A new vision for the skies: Model for air transportation evolves to boost regional interlinkages

Along with the boom in Indonesian aviation has come a realignment. While the country has 15 airports designated as international gateways, and direct flights have long been available on major routes, new connections are being opened between smaller airports in Indonesia and cities throughout ASEAN. The hub-and-spoke model is evolving into a more point-to-point structure.

The activity is frenetic, with new services being offered every month. In 2013 Mandala Airlines will open 10 new routes, including Surabaya-Singapore and Surabaya-Kuala Lumpur, while Cebu Pacific will start flying the Manila-Denpasar route in March 2013. Mandala is also considering a connection to Perth, Australia. Lion Air commenced a Kuala Lumpur-Bandung service in October 2012, and Tiger Airways started offering a flight on the Singapore-Surabaya route in January 2012.

SECOND-TIER: Batavia Air started flying Denpasar-Hangzhou in May 2012 as well as a Jakarta-Guangzhou service. In August 2012 Indonesia AirAsia added a Johor Bahru-Surabaya service, which Firefly also offers, and a Lombok-Kuala Lumpur flight, which had been serviced by Silk Air since October 2011. Garuda has opened a Denpasar-Haneda route, complementing the existing Jakarta-Narita and Denpasar-Narita routes. Mandala has begun a Medan-Singapore service and Silk Air has added a Singapore-Bandung route. Second-tier cities are being directly connected to international destinations or to second- or third-tier cities regionally.

At the same time, new domestic services are popping up, designed to take passengers from small cities to secondary international centres. Garuda has opened Surabaya-Ampenan and Surabaya-Semarang services, while Indonesia AirAsia has commenced Surabaya-Banding and Surabaya-Denpasar. Lion Air has a Surabaya-Banyuwangi service. Indonesia’s route map has been transformed as more traffic goes directly overseas, or to smaller hubs and then overseas. Part of this comes from simple necessity: Jakarta’s Soekarno-Hatta airport is just too crowded. It is above capacity now and the planned expansion will take years, so avoiding the country’s main gateway makes sense. The changes are also a result of the aviation boom in Indonesia.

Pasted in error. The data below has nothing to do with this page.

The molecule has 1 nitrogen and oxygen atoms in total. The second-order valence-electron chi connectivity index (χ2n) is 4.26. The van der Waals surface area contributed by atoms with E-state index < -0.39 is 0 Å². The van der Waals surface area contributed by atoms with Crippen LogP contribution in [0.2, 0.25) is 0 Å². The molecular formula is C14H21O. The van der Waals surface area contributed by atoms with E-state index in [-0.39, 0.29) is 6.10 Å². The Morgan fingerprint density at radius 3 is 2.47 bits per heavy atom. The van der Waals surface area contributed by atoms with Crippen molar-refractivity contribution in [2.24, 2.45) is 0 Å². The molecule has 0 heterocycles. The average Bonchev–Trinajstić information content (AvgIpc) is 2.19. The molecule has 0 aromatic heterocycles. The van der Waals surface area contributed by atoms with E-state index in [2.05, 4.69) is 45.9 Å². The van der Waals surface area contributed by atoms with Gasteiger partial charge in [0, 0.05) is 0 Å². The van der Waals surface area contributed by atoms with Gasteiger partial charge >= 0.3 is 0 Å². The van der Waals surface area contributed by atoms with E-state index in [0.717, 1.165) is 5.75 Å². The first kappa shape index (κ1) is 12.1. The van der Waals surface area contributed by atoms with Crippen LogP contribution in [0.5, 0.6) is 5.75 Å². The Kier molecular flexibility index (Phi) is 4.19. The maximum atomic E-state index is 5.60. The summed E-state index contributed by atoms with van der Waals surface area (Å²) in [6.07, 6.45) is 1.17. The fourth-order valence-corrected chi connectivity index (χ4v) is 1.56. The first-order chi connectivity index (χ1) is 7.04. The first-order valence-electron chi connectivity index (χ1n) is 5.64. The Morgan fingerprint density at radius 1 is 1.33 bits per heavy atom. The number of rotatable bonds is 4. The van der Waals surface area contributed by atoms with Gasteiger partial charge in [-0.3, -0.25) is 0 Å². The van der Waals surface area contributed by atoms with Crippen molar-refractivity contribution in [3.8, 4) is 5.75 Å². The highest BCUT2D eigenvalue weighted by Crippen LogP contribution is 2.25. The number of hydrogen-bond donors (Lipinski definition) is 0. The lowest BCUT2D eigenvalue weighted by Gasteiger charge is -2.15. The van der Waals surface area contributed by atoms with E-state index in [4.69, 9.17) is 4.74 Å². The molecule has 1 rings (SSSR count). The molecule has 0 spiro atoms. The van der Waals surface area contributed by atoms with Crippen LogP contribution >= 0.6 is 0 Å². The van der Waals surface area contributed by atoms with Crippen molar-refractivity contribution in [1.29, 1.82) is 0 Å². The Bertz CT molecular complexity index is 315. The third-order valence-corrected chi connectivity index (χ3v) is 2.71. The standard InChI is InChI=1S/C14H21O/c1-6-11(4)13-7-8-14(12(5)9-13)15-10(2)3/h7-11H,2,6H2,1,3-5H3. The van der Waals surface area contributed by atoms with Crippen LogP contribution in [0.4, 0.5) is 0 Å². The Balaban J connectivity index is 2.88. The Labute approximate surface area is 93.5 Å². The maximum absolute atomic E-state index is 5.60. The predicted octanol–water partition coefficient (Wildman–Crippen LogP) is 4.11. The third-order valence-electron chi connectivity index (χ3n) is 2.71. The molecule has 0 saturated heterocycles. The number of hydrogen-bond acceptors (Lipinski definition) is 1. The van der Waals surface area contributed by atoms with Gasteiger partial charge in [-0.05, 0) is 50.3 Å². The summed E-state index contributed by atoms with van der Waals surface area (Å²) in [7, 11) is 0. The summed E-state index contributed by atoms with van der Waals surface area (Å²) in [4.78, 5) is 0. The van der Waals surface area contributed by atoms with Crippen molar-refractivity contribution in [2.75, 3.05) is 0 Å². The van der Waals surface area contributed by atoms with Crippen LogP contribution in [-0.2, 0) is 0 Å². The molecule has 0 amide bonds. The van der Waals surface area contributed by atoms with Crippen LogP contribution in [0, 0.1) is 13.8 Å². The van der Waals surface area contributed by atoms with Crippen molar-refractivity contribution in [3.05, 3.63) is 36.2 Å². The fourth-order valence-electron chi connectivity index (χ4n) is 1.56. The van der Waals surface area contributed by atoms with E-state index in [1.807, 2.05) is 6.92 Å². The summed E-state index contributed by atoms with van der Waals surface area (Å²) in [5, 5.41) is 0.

The Jakarta Globe reported in January 2013 that the $280.2m expansion of Ngurah Rai International Airport had reached 65% completion, with construction set to end in May 2013. Local press have also reported on plans to build and relocate 45 new airports over the next decade, with the first phase including 24 airports by 2017 and the completion date set for 2022.

At the same time, long-term trends are changing the way the industry is configured. Following the global economic crisis of 2008-09, the countries of Southeast Asia became more interdependent as they could no longer rely on the markets of the West. The result has been a rapid growth of intra-ASEAN trade and travel. Shipping companies are already looking at the possibility of direct connections between Jakarta and Bangkok, a route not seriously considered before due to lack of volume and because the port at Singapore is a very efficient trans-shipment point. The same is happening with respect to air travel.

INTERLINKED: The rise of a more interlinked Asia is being formally recognised and taken to a new level in certain parts of the region. The Brunei Darussalam-Indonesia-Malaysia-Philippines-East ASEAN Growth Area ( BIMPEAGA), founded in 1994, signed a memorandum of understanding in 2012 to improve air connectivity and cooperation in the sub-region. Connections are already being made, such as the Manado, Sulawesi-Davao City, Mindanao route, being served by Wings Air, a Lion Air subsidiary, as of July 2012.

OPEN SKIES: The ASEAN open skies policy will lead to even more direct flights. According to the ASEAN Multilateral Agreement on Air Passenger Service, the region is to have fully open skies by 2015, allowing for third, fourth and fifth freedoms. Once fully implemented and combined with measures mandated by the ASEAN Economic Community, the regional airline market will function more wholly, and new routes will be established to meet demand.

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The Report: Indonesia 2013

Transport & Logistics chapter from The Report: Indonesia 2013

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